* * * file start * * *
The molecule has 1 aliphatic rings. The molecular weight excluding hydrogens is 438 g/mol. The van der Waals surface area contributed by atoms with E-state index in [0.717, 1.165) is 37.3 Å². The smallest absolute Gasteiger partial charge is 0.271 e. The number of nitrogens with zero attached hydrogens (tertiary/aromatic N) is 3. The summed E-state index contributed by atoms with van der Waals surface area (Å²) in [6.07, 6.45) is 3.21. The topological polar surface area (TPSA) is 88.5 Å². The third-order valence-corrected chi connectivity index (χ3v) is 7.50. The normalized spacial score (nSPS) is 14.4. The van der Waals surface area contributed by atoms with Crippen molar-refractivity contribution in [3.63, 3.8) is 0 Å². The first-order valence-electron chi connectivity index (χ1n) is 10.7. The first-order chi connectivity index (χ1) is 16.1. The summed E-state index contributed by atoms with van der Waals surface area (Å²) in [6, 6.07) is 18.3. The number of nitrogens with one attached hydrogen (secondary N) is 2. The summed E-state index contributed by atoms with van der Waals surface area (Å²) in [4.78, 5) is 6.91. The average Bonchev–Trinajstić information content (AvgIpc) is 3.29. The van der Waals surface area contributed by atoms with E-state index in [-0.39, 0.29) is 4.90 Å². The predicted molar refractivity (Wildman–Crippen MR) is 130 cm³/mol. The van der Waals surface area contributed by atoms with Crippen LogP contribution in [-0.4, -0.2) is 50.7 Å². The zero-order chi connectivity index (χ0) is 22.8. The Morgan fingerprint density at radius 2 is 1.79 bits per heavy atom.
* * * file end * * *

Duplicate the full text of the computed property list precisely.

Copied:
The molecule has 1 aliphatic rings. The molecular weight excluding hydrogens is 438 g/mol. The van der Waals surface area contributed by atoms with E-state index in [0.717, 1.165) is 37.3 Å². The smallest absolute Gasteiger partial charge is 0.271 e. The number of nitrogens with zero attached hydrogens (tertiary/aromatic N) is 3. The summed E-state index contributed by atoms with van der Waals surface area (Å²) in [6.07, 6.45) is 3.21. The topological polar surface area (TPSA) is 88.5 Å². The third-order valence-corrected chi connectivity index (χ3v) is 7.50. The normalized spacial score (nSPS) is 14.4. The van der Waals surface area contributed by atoms with Crippen molar-refractivity contribution in [3.63, 3.8) is 0 Å². The first-order valence-electron chi connectivity index (χ1n) is 10.7. The first-order chi connectivity index (χ1) is 16.1. The summed E-state index contributed by atoms with van der Waals surface area (Å²) in [6, 6.07) is 18.3. The number of nitrogens with one attached hydrogen (secondary N) is 2. The summed E-state index contributed by atoms with van der Waals surface area (Å²) in [4.78, 5) is 6.91. The average Bonchev–Trinajstić information content (AvgIpc) is 3.29. The van der Waals surface area contributed by atoms with E-state index in [-0.39, 0.29) is 4.90 Å². The predicted molar refractivity (Wildman–Crippen MR) is 130 cm³/mol. The van der Waals surface area contributed by atoms with Crippen LogP contribution in [-0.4, -0.2) is 50.7 Å². The zero-order chi connectivity index (χ0) is 22.8. The Morgan fingerprint density at radius 2 is 1.79 bits per heavy atom.